WILK
Shalayne Pulia
Oct 27, 2017 @ 6:15 pm

Welcome to Kind of a Big Deal, a series dedicated to introducing powerful women who are breaking boundaries in their fields. You’ll meet the rising stars and get the inside scoop on how they made it, what they’re working on now, and what’s up next.

Ever sang along to Drake’s “Free Smoke”? How about Kendrick Lamar’s “Duckworth” from Damn. (another 2017 chart-topper). If so, then you’ve already heard the sonic wonder that is Nai Palm and her band of talented men, known all together as Hiatus Kaiyote

Recently, the Grammy nominee has been on hiatus from Hiatus, working on her debut solo album, Needle Paw. She’s an exceptionally talented, self-taught, ethereal artist whose knack for badass tunes and quirky style have made her one to watch. Fans connect to her sense of originality and sincerity, and her body of work has caught the attention of top artists and up-and-comers in the industry. 

We caught up on the phone with Palm just before her solo album release last Friday to talk about quiet success, working with Willow Smith, and her penchant for vintage “treasure hunting.”

Check out her interview with InStyle, and snag a copy of her latest record from Amazon, here.

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You have two Grammy nominations under your belt and a bunch of very popular fans. Would you say that has changed anything about your music or the way you approach it?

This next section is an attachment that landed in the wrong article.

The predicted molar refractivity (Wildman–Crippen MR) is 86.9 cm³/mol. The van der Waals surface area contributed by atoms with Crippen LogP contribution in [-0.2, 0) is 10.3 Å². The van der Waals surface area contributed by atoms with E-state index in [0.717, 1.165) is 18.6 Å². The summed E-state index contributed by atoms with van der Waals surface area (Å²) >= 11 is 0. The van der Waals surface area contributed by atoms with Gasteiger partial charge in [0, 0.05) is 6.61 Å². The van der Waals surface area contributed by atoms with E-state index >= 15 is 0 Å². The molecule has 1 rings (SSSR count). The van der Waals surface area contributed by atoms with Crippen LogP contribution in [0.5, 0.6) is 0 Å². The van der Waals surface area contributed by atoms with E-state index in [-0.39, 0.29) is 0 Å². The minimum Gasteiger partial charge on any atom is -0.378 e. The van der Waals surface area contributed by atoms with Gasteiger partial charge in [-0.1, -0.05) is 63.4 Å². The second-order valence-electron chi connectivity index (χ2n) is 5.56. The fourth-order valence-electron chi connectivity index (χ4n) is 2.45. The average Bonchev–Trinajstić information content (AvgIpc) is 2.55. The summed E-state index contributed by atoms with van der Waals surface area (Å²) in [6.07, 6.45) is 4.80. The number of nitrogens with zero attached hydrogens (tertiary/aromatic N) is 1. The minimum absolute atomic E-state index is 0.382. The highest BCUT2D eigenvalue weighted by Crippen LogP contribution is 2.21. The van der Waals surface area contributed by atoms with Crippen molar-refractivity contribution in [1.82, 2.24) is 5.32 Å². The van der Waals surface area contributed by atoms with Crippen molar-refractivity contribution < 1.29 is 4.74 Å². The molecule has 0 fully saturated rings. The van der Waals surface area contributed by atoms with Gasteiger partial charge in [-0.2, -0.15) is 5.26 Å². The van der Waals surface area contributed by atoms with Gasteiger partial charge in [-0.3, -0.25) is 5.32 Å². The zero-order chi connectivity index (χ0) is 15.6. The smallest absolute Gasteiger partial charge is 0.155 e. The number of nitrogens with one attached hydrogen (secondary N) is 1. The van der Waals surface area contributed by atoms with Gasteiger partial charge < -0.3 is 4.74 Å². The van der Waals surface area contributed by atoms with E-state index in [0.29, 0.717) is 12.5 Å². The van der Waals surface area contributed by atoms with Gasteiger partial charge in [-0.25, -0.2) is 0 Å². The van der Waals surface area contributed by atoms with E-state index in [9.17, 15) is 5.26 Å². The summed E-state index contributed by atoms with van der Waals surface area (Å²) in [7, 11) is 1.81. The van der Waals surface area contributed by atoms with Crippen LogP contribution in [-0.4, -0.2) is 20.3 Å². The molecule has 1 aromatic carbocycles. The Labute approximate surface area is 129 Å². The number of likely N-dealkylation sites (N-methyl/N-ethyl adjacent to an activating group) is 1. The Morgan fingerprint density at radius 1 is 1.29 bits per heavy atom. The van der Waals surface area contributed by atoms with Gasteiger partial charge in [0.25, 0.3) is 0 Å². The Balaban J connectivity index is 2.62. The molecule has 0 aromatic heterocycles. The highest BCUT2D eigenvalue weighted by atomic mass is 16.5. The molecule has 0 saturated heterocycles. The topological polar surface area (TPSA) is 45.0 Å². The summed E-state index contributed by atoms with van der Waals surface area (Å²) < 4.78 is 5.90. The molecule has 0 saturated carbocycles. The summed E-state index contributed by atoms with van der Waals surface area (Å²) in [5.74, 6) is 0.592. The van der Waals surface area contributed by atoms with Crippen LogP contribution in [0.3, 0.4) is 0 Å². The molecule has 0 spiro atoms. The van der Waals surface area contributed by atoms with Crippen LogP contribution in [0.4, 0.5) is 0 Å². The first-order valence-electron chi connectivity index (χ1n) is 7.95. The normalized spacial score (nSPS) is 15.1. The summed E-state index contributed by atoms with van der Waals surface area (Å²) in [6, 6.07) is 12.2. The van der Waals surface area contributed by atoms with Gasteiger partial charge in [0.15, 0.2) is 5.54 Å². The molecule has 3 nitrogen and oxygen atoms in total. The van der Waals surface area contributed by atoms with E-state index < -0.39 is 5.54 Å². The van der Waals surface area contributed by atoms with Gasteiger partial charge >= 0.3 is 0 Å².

The essence of it is the same. I guess the only thing that's really changed is the time. I feel like I have to demand the time to allow myself to write and process more than I used to.

What is your creative process like when you're writing?

There is no perfect time or location. Writing lyrics, for me, is like a treasure hunt. I'll write down different phrases, little melodies, or dreams and see how they fit into a bigger picture. It's not like, "Okay, I'm alone in my room, I can just write now." I feel like we put too much pressure on ourselves as artists to do that. As long as you're paying attention to and remembering the details that come to you, the song will come out the way it's supposed to.

Who did you look up to when you were a kid?